Many of the best parts of Clint Eastwood’s uneven American Sniper had to do with its hero’s jittery, uncomfortable reintegration into stateside life between tours of duty in Iraq. So it makes sense that Sniper screenwriter Jason Hall would make his directorial debut on Thank You For Your Service, another movie based on a nonfiction book about the Iraq war—this one taking place almost entirely on the homefront, where friends Adam Schumann (Miles Teller), Tausolo “Solo” Aieti (Beulah Koale), and Will Walter (Joe Cole) return after their time in Iraq.
The predictability of some of their troubles adjusting to life and grappling with PTSD is, in and of itself, kind of chilling. The movie does manage to find some fresher versions of soldier-at-home hell: Will, the most outwardly goofy of the trio, comes home to a ghost life—an empty house, an absent fiancée, and absolutely no idea what to do next. The other two buddies meet fates that are no less heartbreaking for their familiarity. Solo is convinced at first that the military has mostly done well by him, until he can’t adjust to civilian life. Adam, meanwhile, is lucky enough to be greeted by his wife Saskia (Haley Bennett) and their two young children, but both adults struggle with his tendency to close off and keep his traumas to himself.
One of his major traumas happens in the movie’s prologue, as Adam, under enemy fire, drags a head-shot fellow soldier down some stairs to safety, blood gushing out of his friend’s wound and streaming down Adam’s face. Remarkably, the man lives—but another friend of Adam’s, unseen and much-referred-to, doesn’t make it. The details of this incident that nag at Adam aren’t filled in until late in the film, and Hall flashing back to Iraq at that point pushes many of the characters offscreen, in service of a dramatic revelation that isn’t especially surprising.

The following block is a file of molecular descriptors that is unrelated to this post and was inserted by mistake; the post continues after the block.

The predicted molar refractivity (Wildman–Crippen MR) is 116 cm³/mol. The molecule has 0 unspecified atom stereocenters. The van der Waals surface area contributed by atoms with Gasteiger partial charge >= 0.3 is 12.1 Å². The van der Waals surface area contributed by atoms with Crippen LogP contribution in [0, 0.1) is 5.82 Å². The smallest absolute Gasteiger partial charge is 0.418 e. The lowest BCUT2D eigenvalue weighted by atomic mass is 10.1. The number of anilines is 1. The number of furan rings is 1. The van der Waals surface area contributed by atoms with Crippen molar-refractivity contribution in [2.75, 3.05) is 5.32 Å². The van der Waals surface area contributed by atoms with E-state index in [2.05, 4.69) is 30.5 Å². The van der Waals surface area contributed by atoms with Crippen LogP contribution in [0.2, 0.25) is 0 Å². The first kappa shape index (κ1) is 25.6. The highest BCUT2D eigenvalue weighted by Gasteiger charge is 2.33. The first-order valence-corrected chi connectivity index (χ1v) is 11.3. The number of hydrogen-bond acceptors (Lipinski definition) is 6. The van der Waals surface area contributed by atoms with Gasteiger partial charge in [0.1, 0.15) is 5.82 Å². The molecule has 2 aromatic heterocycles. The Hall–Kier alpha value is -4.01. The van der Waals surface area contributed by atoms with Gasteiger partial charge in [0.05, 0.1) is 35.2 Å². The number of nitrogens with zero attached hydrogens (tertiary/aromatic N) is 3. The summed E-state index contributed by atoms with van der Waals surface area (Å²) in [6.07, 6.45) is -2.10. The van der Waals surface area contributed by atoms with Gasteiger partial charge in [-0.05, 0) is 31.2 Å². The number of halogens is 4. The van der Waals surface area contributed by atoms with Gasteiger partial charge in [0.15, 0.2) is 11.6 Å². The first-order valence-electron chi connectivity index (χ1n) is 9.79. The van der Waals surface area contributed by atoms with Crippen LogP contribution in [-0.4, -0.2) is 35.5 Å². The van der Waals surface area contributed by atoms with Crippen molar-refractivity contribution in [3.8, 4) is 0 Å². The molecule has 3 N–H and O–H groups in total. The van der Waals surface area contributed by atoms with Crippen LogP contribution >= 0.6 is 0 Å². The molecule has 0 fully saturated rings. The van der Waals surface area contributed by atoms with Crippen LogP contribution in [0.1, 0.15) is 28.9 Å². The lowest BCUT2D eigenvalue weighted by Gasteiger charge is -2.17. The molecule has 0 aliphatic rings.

It comes at the expense of people like the dead soldier’s wife, played by Amy Schumer, trying out a supporting role in a naturalistic drama. But while her character is prominent to the story, she’s only allowed a few actual spoken lines. It’s a shame, not because Thank You For Your Service needed to be an Amy Schumer movie, but because it might have been interesting to hear her bite into more of Hall’s dialogue, which is better and more conversational in the early going. As Thank You For Your Service zeroes in on PTSD, Adam and Solo answer various questions about their mental states, which makes the movie feel like a questionnaire itself—and then a PSA about the seriousness of its characters’ condition.
The lessons are still interrupted with sparks of mordant wit. When Saskia mentions her worry that Adam working in a tank range would put him too close to dangerous weapons given his state of mind, Adam shoots back: “You think I could kill myself with a tank? It would take some serious planning.” (“You’re very resourceful,” Saskia deadpans.) Beyond its best little moments, the movie is addressing a serious issue, and it feels awfully churlish to complain that its earnest depictions of soldiers in psychological pain isn’t novel enough, or that Koale’s performance is a little shakier than Teller’s, or that the movie doesn’t have much to say about the Iraq War in particular, or that it eventually tries to pass off a lack of resolution as an abbreviated happy ending. But these stumbling blocks do stack up, standing in the way of Hall’s best intentions.